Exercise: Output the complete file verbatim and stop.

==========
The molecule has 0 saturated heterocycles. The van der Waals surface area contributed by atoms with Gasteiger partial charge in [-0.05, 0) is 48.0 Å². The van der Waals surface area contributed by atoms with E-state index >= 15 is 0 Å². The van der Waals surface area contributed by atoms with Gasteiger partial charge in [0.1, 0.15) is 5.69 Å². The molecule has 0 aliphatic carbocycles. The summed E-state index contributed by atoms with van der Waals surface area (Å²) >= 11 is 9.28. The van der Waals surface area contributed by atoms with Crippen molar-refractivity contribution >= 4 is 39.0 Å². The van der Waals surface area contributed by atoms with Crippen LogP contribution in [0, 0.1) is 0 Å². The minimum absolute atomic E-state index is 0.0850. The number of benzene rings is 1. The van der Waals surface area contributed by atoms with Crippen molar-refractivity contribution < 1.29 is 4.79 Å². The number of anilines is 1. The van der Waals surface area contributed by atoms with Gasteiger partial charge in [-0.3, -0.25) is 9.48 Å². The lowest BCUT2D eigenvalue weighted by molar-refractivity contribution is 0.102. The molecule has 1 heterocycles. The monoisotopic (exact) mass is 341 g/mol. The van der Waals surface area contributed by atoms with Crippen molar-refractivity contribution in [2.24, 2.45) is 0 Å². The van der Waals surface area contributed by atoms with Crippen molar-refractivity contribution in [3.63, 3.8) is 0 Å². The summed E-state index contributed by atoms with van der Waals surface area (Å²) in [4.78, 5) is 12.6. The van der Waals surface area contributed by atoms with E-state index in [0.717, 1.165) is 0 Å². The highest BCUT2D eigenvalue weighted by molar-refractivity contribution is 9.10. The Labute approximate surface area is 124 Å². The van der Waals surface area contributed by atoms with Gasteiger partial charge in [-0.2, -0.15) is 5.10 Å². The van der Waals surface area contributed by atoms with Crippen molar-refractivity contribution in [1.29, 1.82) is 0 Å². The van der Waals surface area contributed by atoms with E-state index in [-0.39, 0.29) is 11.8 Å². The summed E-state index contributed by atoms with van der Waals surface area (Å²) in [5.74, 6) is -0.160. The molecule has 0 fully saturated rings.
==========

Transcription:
The molecule has 0 saturated heterocycles. The van der Waals surface area contributed by atoms with Gasteiger partial charge in [-0.05, 0) is 48.0 Å². The van der Waals surface area contributed by atoms with E-state index >= 15 is 0 Å². The van der Waals surface area contributed by atoms with Gasteiger partial charge in [0.1, 0.15) is 5.69 Å². The molecule has 0 aliphatic carbocycles. The summed E-state index contributed by atoms with van der Waals surface area (Å²) >= 11 is 9.28. The van der Waals surface area contributed by atoms with Crippen molar-refractivity contribution >= 4 is 39.0 Å². The van der Waals surface area contributed by atoms with Crippen LogP contribution in [0, 0.1) is 0 Å². The minimum absolute atomic E-state index is 0.0850. The number of benzene rings is 1. The van der Waals surface area contributed by atoms with Crippen molar-refractivity contribution < 1.29 is 4.79 Å². The number of anilines is 1. The van der Waals surface area contributed by atoms with Gasteiger partial charge in [-0.3, -0.25) is 9.48 Å². The lowest BCUT2D eigenvalue weighted by molar-refractivity contribution is 0.102. The molecule has 1 heterocycles. The monoisotopic (exact) mass is 341 g/mol. The van der Waals surface area contributed by atoms with Crippen molar-refractivity contribution in [2.24, 2.45) is 0 Å². The van der Waals surface area contributed by atoms with Crippen molar-refractivity contribution in [3.63, 3.8) is 0 Å². The summed E-state index contributed by atoms with van der Waals surface area (Å²) in [4.78, 5) is 12.6. The van der Waals surface area contributed by atoms with E-state index in [0.717, 1.165) is 0 Å². The highest BCUT2D eigenvalue weighted by molar-refractivity contribution is 9.10. The Labute approximate surface area is 124 Å². The van der Waals surface area contributed by atoms with Gasteiger partial charge in [-0.2, -0.15) is 5.10 Å². The van der Waals surface area contributed by atoms with Crippen molar-refractivity contribution in [1.29, 1.82) is 0 Å². The van der Waals surface area contributed by atoms with E-state index in [-0.39, 0.29) is 11.8 Å². The summed E-state index contributed by atoms with van der Waals surface area (Å²) in [5.74, 6) is -0.160. The molecule has 0 fully saturated rings.